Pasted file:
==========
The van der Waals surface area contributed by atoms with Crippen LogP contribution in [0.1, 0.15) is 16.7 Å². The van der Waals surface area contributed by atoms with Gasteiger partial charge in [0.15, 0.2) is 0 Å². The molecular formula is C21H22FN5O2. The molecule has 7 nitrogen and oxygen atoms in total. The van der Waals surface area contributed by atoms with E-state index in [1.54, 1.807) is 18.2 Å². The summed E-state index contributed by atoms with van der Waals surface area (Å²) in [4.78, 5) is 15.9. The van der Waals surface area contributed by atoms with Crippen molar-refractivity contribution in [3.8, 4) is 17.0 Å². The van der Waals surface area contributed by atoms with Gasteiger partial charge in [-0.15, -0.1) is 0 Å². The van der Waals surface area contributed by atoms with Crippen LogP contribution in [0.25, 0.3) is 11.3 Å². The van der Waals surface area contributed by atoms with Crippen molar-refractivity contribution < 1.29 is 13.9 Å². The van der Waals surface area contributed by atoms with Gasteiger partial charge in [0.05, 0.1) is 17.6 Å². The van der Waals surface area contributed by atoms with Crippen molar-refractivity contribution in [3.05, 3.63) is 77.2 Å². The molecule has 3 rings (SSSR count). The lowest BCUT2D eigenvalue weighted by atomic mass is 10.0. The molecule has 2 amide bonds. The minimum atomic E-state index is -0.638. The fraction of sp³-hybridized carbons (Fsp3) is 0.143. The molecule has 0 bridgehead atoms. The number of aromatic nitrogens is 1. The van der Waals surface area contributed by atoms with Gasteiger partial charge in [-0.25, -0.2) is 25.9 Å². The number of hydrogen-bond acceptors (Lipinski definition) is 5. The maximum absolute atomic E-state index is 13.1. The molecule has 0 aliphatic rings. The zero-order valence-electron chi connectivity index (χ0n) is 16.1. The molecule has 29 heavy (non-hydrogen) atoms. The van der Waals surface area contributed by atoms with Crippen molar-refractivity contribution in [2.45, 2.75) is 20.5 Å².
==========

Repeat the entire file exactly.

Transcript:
The van der Waals surface area contributed by atoms with Crippen LogP contribution in [0.1, 0.15) is 16.7 Å². The van der Waals surface area contributed by atoms with Gasteiger partial charge in [0.15, 0.2) is 0 Å². The molecular formula is C21H22FN5O2. The molecule has 7 nitrogen and oxygen atoms in total. The van der Waals surface area contributed by atoms with E-state index in [1.54, 1.807) is 18.2 Å². The summed E-state index contributed by atoms with van der Waals surface area (Å²) in [4.78, 5) is 15.9. The van der Waals surface area contributed by atoms with Crippen molar-refractivity contribution in [3.8, 4) is 17.0 Å². The van der Waals surface area contributed by atoms with Gasteiger partial charge in [-0.15, -0.1) is 0 Å². The van der Waals surface area contributed by atoms with Crippen LogP contribution in [0.25, 0.3) is 11.3 Å². The van der Waals surface area contributed by atoms with Crippen molar-refractivity contribution < 1.29 is 13.9 Å². The van der Waals surface area contributed by atoms with Gasteiger partial charge in [0.05, 0.1) is 17.6 Å². The van der Waals surface area contributed by atoms with Crippen molar-refractivity contribution in [3.05, 3.63) is 77.2 Å². The molecule has 3 rings (SSSR count). The lowest BCUT2D eigenvalue weighted by atomic mass is 10.0. The molecule has 2 amide bonds. The minimum atomic E-state index is -0.638. The fraction of sp³-hybridized carbons (Fsp3) is 0.143. The molecule has 0 bridgehead atoms. The number of aromatic nitrogens is 1. The van der Waals surface area contributed by atoms with Gasteiger partial charge in [-0.25, -0.2) is 25.9 Å². The number of hydrogen-bond acceptors (Lipinski definition) is 5. The maximum absolute atomic E-state index is 13.1. The molecule has 0 aliphatic rings. The zero-order valence-electron chi connectivity index (χ0n) is 16.1. The molecule has 29 heavy (non-hydrogen) atoms. The van der Waals surface area contributed by atoms with Crippen molar-refractivity contribution in [2.45, 2.75) is 20.5 Å².